Like poison in a well: of kids and bad moods

Just when you think that we’re autonomous and able to determine our own emotional response to situations, you realize that we can be affected – and sometimes profoundly affected – by the moods of those around us.
You know what I mean, where you’re in a good mood and happy until you bump into a friend who is down in the dumps, moody or angry. Then your bubble bursts and the bad mood infects you.
This doesn’t always happen, to be fair, but it’s more common than I’d wish. Fortunately, I’ve found that the more I can be conscious of this mood transference effect, the less it actually affects me.
But children, well, that’s something entirely different…

I noticed this very same situation happening this morning. A- had woken up early and was buried in a book when the other children awoke and started to bug her to try and engage her in their play.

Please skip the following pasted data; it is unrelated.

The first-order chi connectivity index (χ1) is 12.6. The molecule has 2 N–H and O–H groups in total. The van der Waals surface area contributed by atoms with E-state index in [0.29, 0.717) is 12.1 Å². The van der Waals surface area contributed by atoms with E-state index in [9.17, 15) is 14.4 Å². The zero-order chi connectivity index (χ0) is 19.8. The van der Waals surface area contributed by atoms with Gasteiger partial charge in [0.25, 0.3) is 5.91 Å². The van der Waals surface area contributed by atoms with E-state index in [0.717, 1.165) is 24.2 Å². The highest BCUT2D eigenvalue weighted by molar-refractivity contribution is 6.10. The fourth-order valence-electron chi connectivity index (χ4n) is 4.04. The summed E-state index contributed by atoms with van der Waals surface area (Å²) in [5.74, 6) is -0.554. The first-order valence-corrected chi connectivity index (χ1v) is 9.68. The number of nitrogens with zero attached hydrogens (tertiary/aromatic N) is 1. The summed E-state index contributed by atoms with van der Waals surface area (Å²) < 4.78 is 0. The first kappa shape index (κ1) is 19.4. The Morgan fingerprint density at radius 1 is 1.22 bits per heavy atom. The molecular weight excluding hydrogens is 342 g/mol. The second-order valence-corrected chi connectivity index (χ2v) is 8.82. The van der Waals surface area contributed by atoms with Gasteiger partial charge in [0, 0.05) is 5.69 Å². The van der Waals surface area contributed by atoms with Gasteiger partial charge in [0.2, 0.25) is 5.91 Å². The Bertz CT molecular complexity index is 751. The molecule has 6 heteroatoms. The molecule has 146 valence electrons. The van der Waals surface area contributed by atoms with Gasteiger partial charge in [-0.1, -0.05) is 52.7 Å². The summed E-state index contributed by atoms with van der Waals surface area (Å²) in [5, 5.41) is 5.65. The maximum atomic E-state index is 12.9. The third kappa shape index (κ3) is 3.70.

Her mood went south fast as she prefers everyone leave her alone when she’s immersed in a book, and, perhaps predictably, this just spurred the other kids to interact with her more, trying to convince her to play.
I could hear from the other room that things were not going well between them all so I went to see what was going on and was rather unsurprised to find a tense situation.
The two younger kids were relatively easily pulled out of the situation, but the poison had already been poured in the well at that point, and the other two, who had earlier been in a great mood, were both rather cranky and upset too.
Trying to motivate A- to get dressed and out of the house also gave me a chance to be touched by the bad mood, with her glaring at me, rolling her eyes and otherwise being disrespectful. But I knew what to expect and didn’t react in kind, though there was a moment…
Anyway, a bit more effort and getting out of the house settled things down, but I was just so interested to see how the bad mood spread throughout the family like a dark cloud.

2 comments on “Like poison in a well: of kids and bad moods

  1. I’ve often noticed as well that our daughter Alleke, even at sixteen months old, knows when my wife and I are having a bad day or a stressful week. She’s like a mood barometer.

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